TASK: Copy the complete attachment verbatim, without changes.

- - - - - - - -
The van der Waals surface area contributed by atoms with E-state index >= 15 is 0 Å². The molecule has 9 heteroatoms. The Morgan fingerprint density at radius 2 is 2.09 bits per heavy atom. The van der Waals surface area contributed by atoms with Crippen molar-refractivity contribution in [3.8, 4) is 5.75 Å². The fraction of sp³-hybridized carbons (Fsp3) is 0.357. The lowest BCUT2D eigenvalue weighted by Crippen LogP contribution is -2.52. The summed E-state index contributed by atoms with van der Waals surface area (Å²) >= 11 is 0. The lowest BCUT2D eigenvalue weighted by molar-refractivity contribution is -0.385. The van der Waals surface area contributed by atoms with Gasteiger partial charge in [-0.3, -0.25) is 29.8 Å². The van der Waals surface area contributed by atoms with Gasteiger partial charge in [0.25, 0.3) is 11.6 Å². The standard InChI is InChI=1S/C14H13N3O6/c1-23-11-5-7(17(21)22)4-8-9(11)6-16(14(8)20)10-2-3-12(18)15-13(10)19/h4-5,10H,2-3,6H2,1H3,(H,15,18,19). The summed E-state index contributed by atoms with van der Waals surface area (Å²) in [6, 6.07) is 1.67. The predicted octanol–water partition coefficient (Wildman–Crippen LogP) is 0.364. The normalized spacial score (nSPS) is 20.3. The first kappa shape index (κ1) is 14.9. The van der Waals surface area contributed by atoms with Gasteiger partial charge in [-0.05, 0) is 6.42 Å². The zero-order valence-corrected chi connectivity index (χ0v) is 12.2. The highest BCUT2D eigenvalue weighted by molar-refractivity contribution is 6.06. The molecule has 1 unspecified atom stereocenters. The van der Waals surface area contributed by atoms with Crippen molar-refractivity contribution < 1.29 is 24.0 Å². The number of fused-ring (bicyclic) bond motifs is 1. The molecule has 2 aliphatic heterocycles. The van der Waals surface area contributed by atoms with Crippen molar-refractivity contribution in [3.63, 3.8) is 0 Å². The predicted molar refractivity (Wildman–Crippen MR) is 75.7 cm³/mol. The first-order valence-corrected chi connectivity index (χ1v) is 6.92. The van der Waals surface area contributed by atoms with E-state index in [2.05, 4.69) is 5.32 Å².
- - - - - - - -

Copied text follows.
The van der Waals surface area contributed by atoms with E-state index >= 15 is 0 Å². The molecule has 9 heteroatoms. The Morgan fingerprint density at radius 2 is 2.09 bits per heavy atom. The van der Waals surface area contributed by atoms with Crippen molar-refractivity contribution in [3.8, 4) is 5.75 Å². The fraction of sp³-hybridized carbons (Fsp3) is 0.357. The lowest BCUT2D eigenvalue weighted by Crippen LogP contribution is -2.52. The summed E-state index contributed by atoms with van der Waals surface area (Å²) >= 11 is 0. The lowest BCUT2D eigenvalue weighted by molar-refractivity contribution is -0.385. The van der Waals surface area contributed by atoms with Gasteiger partial charge in [-0.3, -0.25) is 29.8 Å². The van der Waals surface area contributed by atoms with Gasteiger partial charge in [0.25, 0.3) is 11.6 Å². The standard InChI is InChI=1S/C14H13N3O6/c1-23-11-5-7(17(21)22)4-8-9(11)6-16(14(8)20)10-2-3-12(18)15-13(10)19/h4-5,10H,2-3,6H2,1H3,(H,15,18,19). The summed E-state index contributed by atoms with van der Waals surface area (Å²) in [6, 6.07) is 1.67. The predicted octanol–water partition coefficient (Wildman–Crippen LogP) is 0.364. The normalized spacial score (nSPS) is 20.3. The first kappa shape index (κ1) is 14.9. The van der Waals surface area contributed by atoms with Gasteiger partial charge in [-0.05, 0) is 6.42 Å². The zero-order valence-corrected chi connectivity index (χ0v) is 12.2. The highest BCUT2D eigenvalue weighted by molar-refractivity contribution is 6.06. The molecule has 1 unspecified atom stereocenters. The van der Waals surface area contributed by atoms with Crippen molar-refractivity contribution < 1.29 is 24.0 Å². The number of fused-ring (bicyclic) bond motifs is 1. The molecule has 2 aliphatic heterocycles. The van der Waals surface area contributed by atoms with Crippen molar-refractivity contribution in [3.63, 3.8) is 0 Å². The predicted molar refractivity (Wildman–Crippen MR) is 75.7 cm³/mol. The first-order valence-corrected chi connectivity index (χ1v) is 6.92. The van der Waals surface area contributed by atoms with E-state index in [2.05, 4.69) is 5.32 Å².